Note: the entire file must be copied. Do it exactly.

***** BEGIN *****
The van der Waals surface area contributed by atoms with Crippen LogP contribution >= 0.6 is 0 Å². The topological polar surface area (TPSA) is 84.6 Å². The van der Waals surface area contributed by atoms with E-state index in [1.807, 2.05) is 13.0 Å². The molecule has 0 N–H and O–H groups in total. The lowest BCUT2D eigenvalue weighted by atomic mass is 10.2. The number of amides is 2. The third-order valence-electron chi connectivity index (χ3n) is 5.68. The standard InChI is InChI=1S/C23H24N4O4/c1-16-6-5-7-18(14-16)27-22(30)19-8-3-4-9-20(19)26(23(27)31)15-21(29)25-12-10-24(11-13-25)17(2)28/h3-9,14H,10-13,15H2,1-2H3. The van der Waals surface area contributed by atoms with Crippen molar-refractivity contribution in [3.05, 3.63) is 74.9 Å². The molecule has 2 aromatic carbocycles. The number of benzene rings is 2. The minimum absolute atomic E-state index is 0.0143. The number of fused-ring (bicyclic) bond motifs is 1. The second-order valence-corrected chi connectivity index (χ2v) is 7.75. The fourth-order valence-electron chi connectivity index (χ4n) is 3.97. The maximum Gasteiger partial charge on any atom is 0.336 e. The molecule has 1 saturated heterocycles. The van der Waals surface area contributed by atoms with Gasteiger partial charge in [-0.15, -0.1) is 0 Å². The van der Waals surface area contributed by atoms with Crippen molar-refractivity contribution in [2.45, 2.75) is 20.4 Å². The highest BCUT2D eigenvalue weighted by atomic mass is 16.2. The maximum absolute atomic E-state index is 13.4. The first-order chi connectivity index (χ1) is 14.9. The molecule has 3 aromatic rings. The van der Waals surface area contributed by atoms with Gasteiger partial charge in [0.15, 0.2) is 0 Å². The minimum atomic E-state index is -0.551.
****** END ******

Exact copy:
The van der Waals surface area contributed by atoms with Crippen LogP contribution >= 0.6 is 0 Å². The topological polar surface area (TPSA) is 84.6 Å². The van der Waals surface area contributed by atoms with E-state index in [1.807, 2.05) is 13.0 Å². The molecule has 0 N–H and O–H groups in total. The lowest BCUT2D eigenvalue weighted by atomic mass is 10.2. The number of amides is 2. The third-order valence-electron chi connectivity index (χ3n) is 5.68. The standard InChI is InChI=1S/C23H24N4O4/c1-16-6-5-7-18(14-16)27-22(30)19-8-3-4-9-20(19)26(23(27)31)15-21(29)25-12-10-24(11-13-25)17(2)28/h3-9,14H,10-13,15H2,1-2H3. The van der Waals surface area contributed by atoms with Crippen molar-refractivity contribution in [3.05, 3.63) is 74.9 Å². The molecule has 2 aromatic carbocycles. The number of benzene rings is 2. The minimum absolute atomic E-state index is 0.0143. The number of fused-ring (bicyclic) bond motifs is 1. The second-order valence-corrected chi connectivity index (χ2v) is 7.75. The fourth-order valence-electron chi connectivity index (χ4n) is 3.97. The maximum Gasteiger partial charge on any atom is 0.336 e. The molecule has 1 saturated heterocycles. The van der Waals surface area contributed by atoms with Gasteiger partial charge in [-0.15, -0.1) is 0 Å². The van der Waals surface area contributed by atoms with Crippen molar-refractivity contribution in [2.45, 2.75) is 20.4 Å². The highest BCUT2D eigenvalue weighted by atomic mass is 16.2. The maximum absolute atomic E-state index is 13.4. The first-order chi connectivity index (χ1) is 14.9. The molecule has 3 aromatic rings. The van der Waals surface area contributed by atoms with Gasteiger partial charge in [0.15, 0.2) is 0 Å². The minimum atomic E-state index is -0.551.